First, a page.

One issue that often confuses clients is that the program known as "disability" is really made up two different programs: Social Security Disability Insurance (SSDI) and Supplemental Security Income (SSI).
SSDI is available to workers who have made enough money to pay taxes into the program, while SSI is open to those who have never worked or who have not paid enough into SSDI.
While SSDI has no income limits to qualify, SSI has a specific list of requirements. You can own too many assets to qualify for SSI, and even how much your spouse makes can affect whether you're eligible for SSI, while spousal income has no bearing on SSDI.
As of 2017, SSI payments are capped at $735 per month for individuals.
A couple's monthly benefit limit, if one or both spouses are receiving SSI, is $1,103. However, the Social Security Administration uses a complicated formula to come up with this number.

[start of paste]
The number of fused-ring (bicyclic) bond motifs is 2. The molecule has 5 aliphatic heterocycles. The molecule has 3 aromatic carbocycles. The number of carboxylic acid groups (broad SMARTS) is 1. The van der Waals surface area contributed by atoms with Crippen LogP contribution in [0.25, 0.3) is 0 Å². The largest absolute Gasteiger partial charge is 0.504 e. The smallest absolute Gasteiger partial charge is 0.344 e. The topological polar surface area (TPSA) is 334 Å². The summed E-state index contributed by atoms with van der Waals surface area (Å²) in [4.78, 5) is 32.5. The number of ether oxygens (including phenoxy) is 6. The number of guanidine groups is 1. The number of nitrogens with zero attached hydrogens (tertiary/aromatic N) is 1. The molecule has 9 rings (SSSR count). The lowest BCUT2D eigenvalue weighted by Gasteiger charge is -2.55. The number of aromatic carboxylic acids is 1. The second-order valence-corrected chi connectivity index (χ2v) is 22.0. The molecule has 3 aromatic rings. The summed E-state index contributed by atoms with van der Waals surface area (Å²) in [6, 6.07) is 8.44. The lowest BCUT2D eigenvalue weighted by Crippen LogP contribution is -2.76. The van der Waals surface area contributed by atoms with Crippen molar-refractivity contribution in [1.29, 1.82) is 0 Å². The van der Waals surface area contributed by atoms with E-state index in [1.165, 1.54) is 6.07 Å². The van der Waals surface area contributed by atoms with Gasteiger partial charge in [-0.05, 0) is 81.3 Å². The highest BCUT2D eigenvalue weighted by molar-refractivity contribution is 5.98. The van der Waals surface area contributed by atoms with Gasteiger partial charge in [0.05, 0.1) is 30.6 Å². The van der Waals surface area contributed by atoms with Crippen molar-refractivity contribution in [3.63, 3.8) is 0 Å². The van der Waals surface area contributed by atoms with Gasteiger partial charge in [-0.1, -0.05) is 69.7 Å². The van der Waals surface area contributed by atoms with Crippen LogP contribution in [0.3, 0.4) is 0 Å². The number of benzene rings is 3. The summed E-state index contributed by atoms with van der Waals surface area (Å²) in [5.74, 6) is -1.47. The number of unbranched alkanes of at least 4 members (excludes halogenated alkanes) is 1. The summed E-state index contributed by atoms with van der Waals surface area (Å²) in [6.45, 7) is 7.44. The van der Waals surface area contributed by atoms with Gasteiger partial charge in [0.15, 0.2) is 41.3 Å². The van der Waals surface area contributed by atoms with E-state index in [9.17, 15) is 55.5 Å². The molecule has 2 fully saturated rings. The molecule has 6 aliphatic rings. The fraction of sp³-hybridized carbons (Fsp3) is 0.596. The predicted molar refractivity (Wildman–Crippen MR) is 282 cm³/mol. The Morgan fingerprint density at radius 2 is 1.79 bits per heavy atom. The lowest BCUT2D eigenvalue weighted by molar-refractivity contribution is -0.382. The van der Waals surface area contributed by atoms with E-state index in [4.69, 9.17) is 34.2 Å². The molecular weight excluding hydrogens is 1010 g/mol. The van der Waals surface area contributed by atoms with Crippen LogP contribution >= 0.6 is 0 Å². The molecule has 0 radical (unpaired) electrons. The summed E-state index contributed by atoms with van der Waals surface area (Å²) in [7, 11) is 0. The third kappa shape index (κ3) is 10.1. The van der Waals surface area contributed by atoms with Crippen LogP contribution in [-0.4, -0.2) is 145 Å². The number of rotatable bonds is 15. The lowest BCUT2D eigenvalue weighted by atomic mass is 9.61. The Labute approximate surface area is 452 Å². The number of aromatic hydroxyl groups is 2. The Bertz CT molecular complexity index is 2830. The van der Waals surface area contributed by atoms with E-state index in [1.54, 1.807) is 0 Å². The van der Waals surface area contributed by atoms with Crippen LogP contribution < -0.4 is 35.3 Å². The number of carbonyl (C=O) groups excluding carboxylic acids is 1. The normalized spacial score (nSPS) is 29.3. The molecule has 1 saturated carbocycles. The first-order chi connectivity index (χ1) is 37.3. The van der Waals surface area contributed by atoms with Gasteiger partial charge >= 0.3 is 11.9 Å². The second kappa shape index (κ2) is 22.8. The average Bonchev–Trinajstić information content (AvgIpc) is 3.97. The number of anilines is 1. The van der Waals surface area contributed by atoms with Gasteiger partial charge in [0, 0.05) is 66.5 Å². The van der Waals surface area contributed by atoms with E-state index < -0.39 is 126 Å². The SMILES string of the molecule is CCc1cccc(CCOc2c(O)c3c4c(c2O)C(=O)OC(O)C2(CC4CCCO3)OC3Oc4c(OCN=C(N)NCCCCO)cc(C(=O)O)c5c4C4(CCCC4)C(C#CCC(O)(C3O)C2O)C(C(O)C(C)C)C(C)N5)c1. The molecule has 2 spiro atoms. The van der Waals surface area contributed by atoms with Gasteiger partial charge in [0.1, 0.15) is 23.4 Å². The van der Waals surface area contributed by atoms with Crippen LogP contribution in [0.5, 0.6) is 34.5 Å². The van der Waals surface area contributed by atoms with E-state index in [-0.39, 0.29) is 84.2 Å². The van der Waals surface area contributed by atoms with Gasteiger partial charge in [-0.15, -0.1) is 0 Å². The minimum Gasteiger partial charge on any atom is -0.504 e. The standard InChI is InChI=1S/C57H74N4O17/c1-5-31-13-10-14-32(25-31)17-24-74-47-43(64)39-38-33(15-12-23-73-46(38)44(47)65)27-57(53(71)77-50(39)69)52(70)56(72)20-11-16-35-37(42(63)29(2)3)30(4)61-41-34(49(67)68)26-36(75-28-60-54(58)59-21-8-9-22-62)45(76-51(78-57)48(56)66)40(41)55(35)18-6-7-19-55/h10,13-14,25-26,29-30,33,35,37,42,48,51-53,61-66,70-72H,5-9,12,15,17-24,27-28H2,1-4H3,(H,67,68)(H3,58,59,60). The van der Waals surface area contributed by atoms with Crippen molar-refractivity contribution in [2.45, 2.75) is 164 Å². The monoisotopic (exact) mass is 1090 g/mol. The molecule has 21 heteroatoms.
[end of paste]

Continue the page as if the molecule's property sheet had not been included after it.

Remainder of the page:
The first $65-85 of a spouse's monthly income can be deducted from the spouse's income. The remainder is then cut in half, and "deemed" to the spouse receiving SSI, meaning that this is the number that actually determines what they'll receive in SSI benefits, in anything.
In addition, $367 in monthly income per minor child can be deducted from the spouse's income.
That's a lot to take in, so here's an example:
Let's say you're applying for SSI and your husband makes $2,000 per month and you have two minor children living at home.
At first glance, this seems like you won't receive anything for SSI, as it's well over the $1,103 limit.
However, having two children would bring your husband's deemable income down to $1,266, and that number is further cut in half. The result would be that you would still receive about $500 per month in SSI benefits.
The issue of spousal income and SSI benefits is one of the trickier parts of Social Security law, so if you're worried about how your spouse's income will affect your benefits, it's best to consult with a disability attorney before filing your SSI application.